I was having problems using GCC 2.7.0 to compile the 1.2.13
kernel, and posted a couple of queries to this list. One
kind soul wrote to say that they were having the same problem,
but there were no suggestions.
This could mean that the questions were not sufficiently
specific, or that almost no one else has experienced this
problem, or that lots of people have encountered it, but
have mostly despaired of ever solving it, and reinstalled
their system from scratch.
On the off chance that there are other people out there
who have installed GCC 2.7.0, and now find it impossible to
compile kernel versions in the 1.2.x range, *I* *may* *have*
*solved* *your* *problem*! It is extremely simple. Read on.
At least some distributed binary versions of GCC 2.7.0 (i.e. the
one I've got) are capable of producing executables in both ELF
and the older a.out binary formats --- but produce ELF by
default, because that's where most of the world is headed.
The Linux kernel is not part of the stampede, however, in
the 1.2.x version range. These kernels *must* be compiled
in a.out. The distribution notes to GCC 2.7.0 (or the move_to_elf
document in the GCC subdirectory on sunsite.unc.edu, I can't
remember which at the moment) indicate that you can produce
a.out binaries by adding the option `-b i486-linuxaout' to
the command line. This is *true*. So the first step is to
edit the definitions HOSTCC and CC in the top-level kernel
Makefile, adding this option.
Now, if your header files are clean and correctly installed,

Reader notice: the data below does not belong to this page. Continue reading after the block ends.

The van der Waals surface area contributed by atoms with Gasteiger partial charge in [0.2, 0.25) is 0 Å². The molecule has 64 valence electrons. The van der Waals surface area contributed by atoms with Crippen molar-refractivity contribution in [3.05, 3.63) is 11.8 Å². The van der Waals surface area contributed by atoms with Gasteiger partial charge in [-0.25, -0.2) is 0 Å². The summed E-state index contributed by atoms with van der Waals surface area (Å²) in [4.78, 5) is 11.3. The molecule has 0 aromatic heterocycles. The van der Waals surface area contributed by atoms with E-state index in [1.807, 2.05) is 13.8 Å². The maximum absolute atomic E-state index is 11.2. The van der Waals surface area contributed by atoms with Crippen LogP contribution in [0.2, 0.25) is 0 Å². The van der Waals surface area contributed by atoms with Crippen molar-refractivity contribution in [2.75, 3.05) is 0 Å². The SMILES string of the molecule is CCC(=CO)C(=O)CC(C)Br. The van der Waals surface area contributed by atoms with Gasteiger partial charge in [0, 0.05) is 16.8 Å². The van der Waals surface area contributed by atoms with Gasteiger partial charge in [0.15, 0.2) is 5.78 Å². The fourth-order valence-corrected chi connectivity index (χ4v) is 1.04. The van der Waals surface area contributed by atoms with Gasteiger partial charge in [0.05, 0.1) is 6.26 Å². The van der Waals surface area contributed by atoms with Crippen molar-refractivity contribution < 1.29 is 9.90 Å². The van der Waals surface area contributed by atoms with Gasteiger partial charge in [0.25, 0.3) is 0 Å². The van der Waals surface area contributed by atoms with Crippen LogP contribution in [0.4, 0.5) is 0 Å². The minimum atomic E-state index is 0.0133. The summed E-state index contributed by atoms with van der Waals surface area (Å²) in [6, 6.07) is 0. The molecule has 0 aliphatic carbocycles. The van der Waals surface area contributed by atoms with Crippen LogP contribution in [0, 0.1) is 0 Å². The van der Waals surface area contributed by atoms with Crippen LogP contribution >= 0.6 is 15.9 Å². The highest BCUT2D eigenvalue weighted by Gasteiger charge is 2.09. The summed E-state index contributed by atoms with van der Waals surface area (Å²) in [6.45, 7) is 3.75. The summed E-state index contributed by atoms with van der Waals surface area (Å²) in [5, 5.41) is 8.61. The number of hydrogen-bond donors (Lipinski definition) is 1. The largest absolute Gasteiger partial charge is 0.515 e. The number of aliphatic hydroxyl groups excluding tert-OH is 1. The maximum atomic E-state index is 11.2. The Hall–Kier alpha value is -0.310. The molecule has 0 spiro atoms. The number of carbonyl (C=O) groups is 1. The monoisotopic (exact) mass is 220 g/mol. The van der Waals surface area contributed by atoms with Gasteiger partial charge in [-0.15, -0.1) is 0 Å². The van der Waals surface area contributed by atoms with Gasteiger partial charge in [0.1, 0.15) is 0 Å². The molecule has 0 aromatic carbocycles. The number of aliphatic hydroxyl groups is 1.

you will probably find that the compile fails almost immediately,
complaining that it cannot find `stdarg.h'. It seems that
this, and possibly some other header files necessary to
compile a.out binaries, need to be drawn from the ELF header
file sets. To point GCC at these additional header files,
define the environment variable C_INCLUDE_PATH to point at
them. In bash:
The header-file errors should disappear. The compile will
*now* fail with `Segmentation fault' when ld is invoked.
In simple operation, gcc calls the ld linker internally,
and (presumably) the -b i486-linuxaout option will trigger
an appropriate request to ld for a.out binary format
linking. When ld is called directly, however, this needs
to be *explicitly* called for. You get a segmentation fault
because ld is trying to run as an ELF linker on a.out
object code (I guess). The combination is toxic, and everybody
dies. The magic option is `-m i386linux', which tells ld
to emulate a proper a.out linker. In the top-level Makefile
again, add `-m i386linux' to the definition of the LD
NOW, the kernel should compile normally. Be sure to compile
your kernel with ELF binary format support. That way, your
system will be able to run the ELF binaries that GCC will
normally generate without all of this jiggery-pokery.
No guarantees --- but if it works for you, please let me
know. It will take some of the bite out of the hours it
took to work out these three simple steps.
Frank G Bennett, Jr | "On reflection, it seems
Law Department, SOAS, London | to me that life could be
Tel: (0171)323-6351 | really quite pleasant
WWW: http://rumple.soas.ac.uk/~fbennett/| compiler."